On Thursday last week in Kuala Lumpur, I opened the newspaper and, lo and behold, saw the banner of Malaysia’s Star (“The people’s paper”): “Bye, Bye, Filipinas.” The report opens thus: “With the Philippine Government’s plan to phase out the sending of citizens overseas to work [as domestic helpers], it’s as good as saying goodbye to Filipina maids.”
In the inside pages, the focus of the accompanying articles was on how the tightened supply of domestic helpers would affect local lifestyles. The captions read: “Harder to get Filipina maids” and “Learn to live without foreign maids, people told.” Significantly, the paper said that “it will look bad for Malaysia if [the] Philippines becomes the third country to ban its maids from working in [Malaysia].” Cambodia has issued a formal ban, while new entrants from Indonesia have been reduced to a trickle. Just like the Philippines, they were concerned about the treatment of domestic workers in Malaysia.
The number of overseas Filipino workers in Malaysia has increased from 4,000 in 2009 to 10,000 at present. Significantly, the wages of Filipino maids were almost twice that of Indonesians: a monthly average of RM1,240 (or $400) for Filipinos and RM700 (or $226) for Indonesians. The up-front cost of hiring a Filipino maid is also much higher: RM9,000, as opposed to RM4,511 for an Indonesian maid.
Our labor attaché in Malaysia, Dr. Alicia Santos, was quoted as saying that we are now “stricter [in order] to ensure that [recruitment] agencies abide by all requirements,” referring to the problem of nonpayment of wages and ill treatment. She even mentioned the prospect of a total moratorium on the deployment of maids.
Apparently, this is part of a tightening of OFW deployment to 180 countries by the end of 2012, in order to counter the abuse of domestic workers. But our Kuala Lumpur embassy has cited an additional reason, namely, our “improved economy and the availability of quality jobs at home.” The Philippines prefers to send mainly skilled and semiskilled workers abroad.
It is one thing to be in Manila and read the news: “RP competitiveness up.” It feels different reading about our newfound economic spunk while in a foreign capital, and seeing it through foreign eyes.
In all candor, had I read about the phaseout of OFW deployment through official statements in Manila, I wouldn’t have believed it. I would’ve seen it as mere PR fluff. After all, we are an optimistic people who don’t draw bright-line distinctions between plans and hopes. My attitude is more like: Very nice, but who knows? Maybe in five years life would be so good for ordinary Pinoys that we can stay put in the homeland and still earn a living wage.
But reading about the tightening of OFW deployment while in a host country, the message I get is: This time, we mean business. If the local Malaysian recruiters of OFWs are worried about losing their accreditation because they had not kept their end of the deal, then our labor authorities indeed are serious about protecting our migrant workers. If the demand-side starts getting antsy that the supply-side is getting feisty, that’s even better.
The first lesson we learn here is that political will matters. And that holds true not just for the Philippines but for Indonesia and Cambodia as well. Governments have the diplomatic prerogative to protect their nationals abroad, but they must care more about their people and less about getting along well with foreign governments. Indeed, in Indonesia’s case, the cost of recruitment was fixed in a formal agreement signed by the KL and Jakarta governments. Because the problem of OFW abuses cuts across national boundaries, government action is indispensable.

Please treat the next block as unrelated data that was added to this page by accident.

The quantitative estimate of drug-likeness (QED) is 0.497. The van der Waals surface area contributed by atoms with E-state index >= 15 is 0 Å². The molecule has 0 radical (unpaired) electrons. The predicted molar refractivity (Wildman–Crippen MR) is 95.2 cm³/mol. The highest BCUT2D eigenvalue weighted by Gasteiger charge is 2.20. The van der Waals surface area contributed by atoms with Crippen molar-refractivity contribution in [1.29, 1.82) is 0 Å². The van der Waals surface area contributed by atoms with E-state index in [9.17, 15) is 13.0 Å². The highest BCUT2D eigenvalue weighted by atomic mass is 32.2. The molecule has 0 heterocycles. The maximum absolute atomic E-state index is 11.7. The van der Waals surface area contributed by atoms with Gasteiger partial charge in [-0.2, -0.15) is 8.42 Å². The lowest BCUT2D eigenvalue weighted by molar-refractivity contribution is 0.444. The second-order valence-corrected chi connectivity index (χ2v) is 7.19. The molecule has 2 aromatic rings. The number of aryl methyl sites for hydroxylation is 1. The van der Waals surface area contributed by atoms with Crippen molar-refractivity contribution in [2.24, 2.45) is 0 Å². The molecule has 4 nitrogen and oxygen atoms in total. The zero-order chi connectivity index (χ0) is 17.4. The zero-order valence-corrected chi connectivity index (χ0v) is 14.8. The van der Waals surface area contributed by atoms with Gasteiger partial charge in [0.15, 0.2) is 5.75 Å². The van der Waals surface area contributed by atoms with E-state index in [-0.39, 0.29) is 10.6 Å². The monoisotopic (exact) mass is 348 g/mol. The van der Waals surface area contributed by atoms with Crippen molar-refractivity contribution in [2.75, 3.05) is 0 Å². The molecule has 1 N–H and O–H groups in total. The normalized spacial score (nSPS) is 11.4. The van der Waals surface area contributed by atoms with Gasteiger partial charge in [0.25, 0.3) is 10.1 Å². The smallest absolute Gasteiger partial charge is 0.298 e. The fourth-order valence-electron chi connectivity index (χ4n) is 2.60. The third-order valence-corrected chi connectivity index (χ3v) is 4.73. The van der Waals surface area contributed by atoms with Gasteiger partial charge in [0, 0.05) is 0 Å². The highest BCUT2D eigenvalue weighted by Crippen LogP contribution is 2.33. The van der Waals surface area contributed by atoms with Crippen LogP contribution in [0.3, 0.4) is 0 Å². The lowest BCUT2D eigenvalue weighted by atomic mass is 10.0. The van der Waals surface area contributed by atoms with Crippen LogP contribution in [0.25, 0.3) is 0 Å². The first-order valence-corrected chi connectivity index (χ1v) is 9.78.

The second is that it does help that our economy is picking up. Whereas before, our attitude was “beggars can’t be choosers,” now the stance is “first, let’s do this right.” Perhaps the beggars-can’t-be-choosers attitude was understandable before when we truly were the “sick man of Asia,” and we were not in any position to bargain at all. With the signs of an economic upturn now widely recognized, we are better positioned to protect our most vulnerable brothers and sisters.
Indeed, the best proactive measure to prevent OFW abuses is to create more jobs domestically. Then we can be picky about our OFW destinations and can direct the exodus to more enlightened host countries that respect their workers’ human rights. That won’t happen overnight but it’s good to know we’re moving in that direction.
Finally, one surprising lesson is that solidarity works. For Malaysia, the states of origin of its domestic workers are typically Indonesia, Cambodia and the Philippines. If the states of origin band together, they can negotiate more effectively. Conversely, the host state can even play them against one another. Admittedly, in this case, the states of origin were not acting in solidarity but were merely reacting defensively against mounting complaints. But just imagine if they had realized what bargaining leverage solidarity can bring! When the host society has organized its day-to-day life around the availability of cheap domestic help, it is actually hostage to the states that supply that cheap labor. It turns out that we, the states of origin, are not as helpless as we thought.
I am sure the experts have more precise ways of telling if our economy is doing better, but the voluntary tapering off of the OFW exodus is surely the most dramatic and the most heartfelt. The goal is to find greener pastures without having to leave the warmth of family. It is reason to rejoice when Filipinos, given the option to leave, choose to live at home.
* * *
Comments to firstname.lastname@example.org